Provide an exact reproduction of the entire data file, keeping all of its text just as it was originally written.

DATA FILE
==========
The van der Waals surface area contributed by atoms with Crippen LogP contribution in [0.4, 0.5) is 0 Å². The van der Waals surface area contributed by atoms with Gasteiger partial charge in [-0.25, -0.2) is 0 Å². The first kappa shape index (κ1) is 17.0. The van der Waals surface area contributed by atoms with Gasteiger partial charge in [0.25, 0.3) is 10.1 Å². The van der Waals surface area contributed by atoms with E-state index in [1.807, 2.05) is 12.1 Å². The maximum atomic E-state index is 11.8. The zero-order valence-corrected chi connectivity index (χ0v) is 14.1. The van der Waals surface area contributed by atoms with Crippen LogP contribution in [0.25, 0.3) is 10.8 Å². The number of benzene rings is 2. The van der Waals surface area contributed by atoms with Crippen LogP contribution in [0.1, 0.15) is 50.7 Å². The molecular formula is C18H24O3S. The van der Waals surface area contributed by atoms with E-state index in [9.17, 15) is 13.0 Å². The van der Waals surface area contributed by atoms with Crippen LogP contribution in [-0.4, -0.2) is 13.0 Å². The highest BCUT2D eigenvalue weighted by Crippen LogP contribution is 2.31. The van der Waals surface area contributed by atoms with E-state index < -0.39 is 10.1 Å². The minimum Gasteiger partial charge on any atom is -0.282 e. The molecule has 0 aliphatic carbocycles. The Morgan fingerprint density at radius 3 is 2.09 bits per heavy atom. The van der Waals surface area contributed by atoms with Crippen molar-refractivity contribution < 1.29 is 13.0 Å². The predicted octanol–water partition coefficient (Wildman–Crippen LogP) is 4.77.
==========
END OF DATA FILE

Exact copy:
The van der Waals surface area contributed by atoms with Crippen LogP contribution in [0.4, 0.5) is 0 Å². The van der Waals surface area contributed by atoms with Gasteiger partial charge in [-0.25, -0.2) is 0 Å². The first kappa shape index (κ1) is 17.0. The van der Waals surface area contributed by atoms with Gasteiger partial charge in [0.25, 0.3) is 10.1 Å². The van der Waals surface area contributed by atoms with E-state index in [1.807, 2.05) is 12.1 Å². The maximum atomic E-state index is 11.8. The zero-order valence-corrected chi connectivity index (χ0v) is 14.1. The van der Waals surface area contributed by atoms with Crippen LogP contribution in [0.25, 0.3) is 10.8 Å². The number of benzene rings is 2. The van der Waals surface area contributed by atoms with Crippen LogP contribution in [0.1, 0.15) is 50.7 Å². The molecular formula is C18H24O3S. The van der Waals surface area contributed by atoms with E-state index in [9.17, 15) is 13.0 Å². The van der Waals surface area contributed by atoms with Crippen LogP contribution in [-0.4, -0.2) is 13.0 Å². The highest BCUT2D eigenvalue weighted by Crippen LogP contribution is 2.31. The van der Waals surface area contributed by atoms with E-state index < -0.39 is 10.1 Å². The minimum Gasteiger partial charge on any atom is -0.282 e. The molecule has 0 aliphatic carbocycles. The Morgan fingerprint density at radius 3 is 2.09 bits per heavy atom. The van der Waals surface area contributed by atoms with Crippen molar-refractivity contribution < 1.29 is 13.0 Å². The predicted octanol–water partition coefficient (Wildman–Crippen LogP) is 4.77.